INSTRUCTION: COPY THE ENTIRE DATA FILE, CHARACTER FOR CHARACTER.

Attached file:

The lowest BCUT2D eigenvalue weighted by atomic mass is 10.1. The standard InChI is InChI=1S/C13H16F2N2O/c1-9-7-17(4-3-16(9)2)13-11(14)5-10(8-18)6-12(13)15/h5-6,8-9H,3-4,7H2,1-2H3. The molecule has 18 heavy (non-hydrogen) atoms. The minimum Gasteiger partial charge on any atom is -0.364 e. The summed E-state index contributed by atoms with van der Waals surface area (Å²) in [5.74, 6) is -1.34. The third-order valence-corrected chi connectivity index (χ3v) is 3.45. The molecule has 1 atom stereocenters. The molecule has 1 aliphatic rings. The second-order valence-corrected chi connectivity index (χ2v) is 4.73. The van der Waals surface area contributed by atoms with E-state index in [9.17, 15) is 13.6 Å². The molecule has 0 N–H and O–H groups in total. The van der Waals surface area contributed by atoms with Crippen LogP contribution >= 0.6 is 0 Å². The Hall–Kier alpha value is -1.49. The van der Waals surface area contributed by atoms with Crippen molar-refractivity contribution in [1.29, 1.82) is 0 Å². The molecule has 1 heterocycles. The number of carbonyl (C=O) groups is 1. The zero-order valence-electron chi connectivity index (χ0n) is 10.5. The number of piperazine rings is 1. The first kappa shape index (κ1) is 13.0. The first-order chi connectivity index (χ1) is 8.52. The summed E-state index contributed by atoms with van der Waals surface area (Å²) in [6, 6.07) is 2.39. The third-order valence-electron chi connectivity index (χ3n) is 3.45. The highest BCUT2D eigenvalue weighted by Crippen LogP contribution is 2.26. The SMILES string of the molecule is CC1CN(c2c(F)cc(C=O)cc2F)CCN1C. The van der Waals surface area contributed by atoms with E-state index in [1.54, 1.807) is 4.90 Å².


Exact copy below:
The lowest BCUT2D eigenvalue weighted by atomic mass is 10.1. The standard InChI is InChI=1S/C13H16F2N2O/c1-9-7-17(4-3-16(9)2)13-11(14)5-10(8-18)6-12(13)15/h5-6,8-9H,3-4,7H2,1-2H3. The molecule has 18 heavy (non-hydrogen) atoms. The minimum Gasteiger partial charge on any atom is -0.364 e. The summed E-state index contributed by atoms with van der Waals surface area (Å²) in [5.74, 6) is -1.34. The third-order valence-corrected chi connectivity index (χ3v) is 3.45. The molecule has 1 atom stereocenters. The molecule has 1 aliphatic rings. The second-order valence-corrected chi connectivity index (χ2v) is 4.73. The van der Waals surface area contributed by atoms with E-state index in [9.17, 15) is 13.6 Å². The molecule has 0 N–H and O–H groups in total. The van der Waals surface area contributed by atoms with Crippen LogP contribution >= 0.6 is 0 Å². The Hall–Kier alpha value is -1.49. The van der Waals surface area contributed by atoms with Crippen molar-refractivity contribution in [1.29, 1.82) is 0 Å². The molecule has 1 heterocycles. The number of carbonyl (C=O) groups is 1. The zero-order valence-electron chi connectivity index (χ0n) is 10.5. The number of piperazine rings is 1. The first kappa shape index (κ1) is 13.0. The first-order chi connectivity index (χ1) is 8.52. The summed E-state index contributed by atoms with van der Waals surface area (Å²) in [6, 6.07) is 2.39. The third-order valence-electron chi connectivity index (χ3n) is 3.45. The highest BCUT2D eigenvalue weighted by Crippen LogP contribution is 2.26. The SMILES string of the molecule is CC1CN(c2c(F)cc(C=O)cc2F)CCN1C. The van der Waals surface area contributed by atoms with E-state index in [1.54, 1.807) is 4.90 Å².